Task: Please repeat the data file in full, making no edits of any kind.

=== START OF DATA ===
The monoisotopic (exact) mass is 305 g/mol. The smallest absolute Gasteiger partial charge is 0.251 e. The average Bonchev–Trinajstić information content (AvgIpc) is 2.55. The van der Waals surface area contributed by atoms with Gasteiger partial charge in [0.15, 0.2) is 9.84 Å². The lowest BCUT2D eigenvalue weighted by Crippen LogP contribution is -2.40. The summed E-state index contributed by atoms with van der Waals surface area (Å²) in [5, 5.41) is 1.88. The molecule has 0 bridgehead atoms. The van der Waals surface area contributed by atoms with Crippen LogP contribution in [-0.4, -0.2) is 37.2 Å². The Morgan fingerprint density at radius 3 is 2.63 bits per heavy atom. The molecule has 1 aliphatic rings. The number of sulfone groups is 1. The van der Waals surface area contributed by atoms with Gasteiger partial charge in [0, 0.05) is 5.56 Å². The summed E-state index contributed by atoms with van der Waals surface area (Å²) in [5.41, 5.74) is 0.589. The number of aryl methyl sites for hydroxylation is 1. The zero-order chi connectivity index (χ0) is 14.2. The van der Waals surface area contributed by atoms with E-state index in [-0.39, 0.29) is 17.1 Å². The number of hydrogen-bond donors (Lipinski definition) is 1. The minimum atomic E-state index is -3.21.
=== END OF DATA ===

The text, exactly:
The monoisotopic (exact) mass is 305 g/mol. The smallest absolute Gasteiger partial charge is 0.251 e. The average Bonchev–Trinajstić information content (AvgIpc) is 2.55. The van der Waals surface area contributed by atoms with Gasteiger partial charge in [0.15, 0.2) is 9.84 Å². The lowest BCUT2D eigenvalue weighted by Crippen LogP contribution is -2.40. The summed E-state index contributed by atoms with van der Waals surface area (Å²) in [5, 5.41) is 1.88. The molecule has 0 bridgehead atoms. The van der Waals surface area contributed by atoms with Crippen LogP contribution in [-0.4, -0.2) is 37.2 Å². The Morgan fingerprint density at radius 3 is 2.63 bits per heavy atom. The molecule has 1 aliphatic rings. The number of sulfone groups is 1. The van der Waals surface area contributed by atoms with Gasteiger partial charge in [0, 0.05) is 5.56 Å². The summed E-state index contributed by atoms with van der Waals surface area (Å²) in [5.41, 5.74) is 0.589. The number of aryl methyl sites for hydroxylation is 1. The zero-order chi connectivity index (χ0) is 14.2. The van der Waals surface area contributed by atoms with E-state index in [-0.39, 0.29) is 17.1 Å². The number of hydrogen-bond donors (Lipinski definition) is 1. The minimum atomic E-state index is -3.21.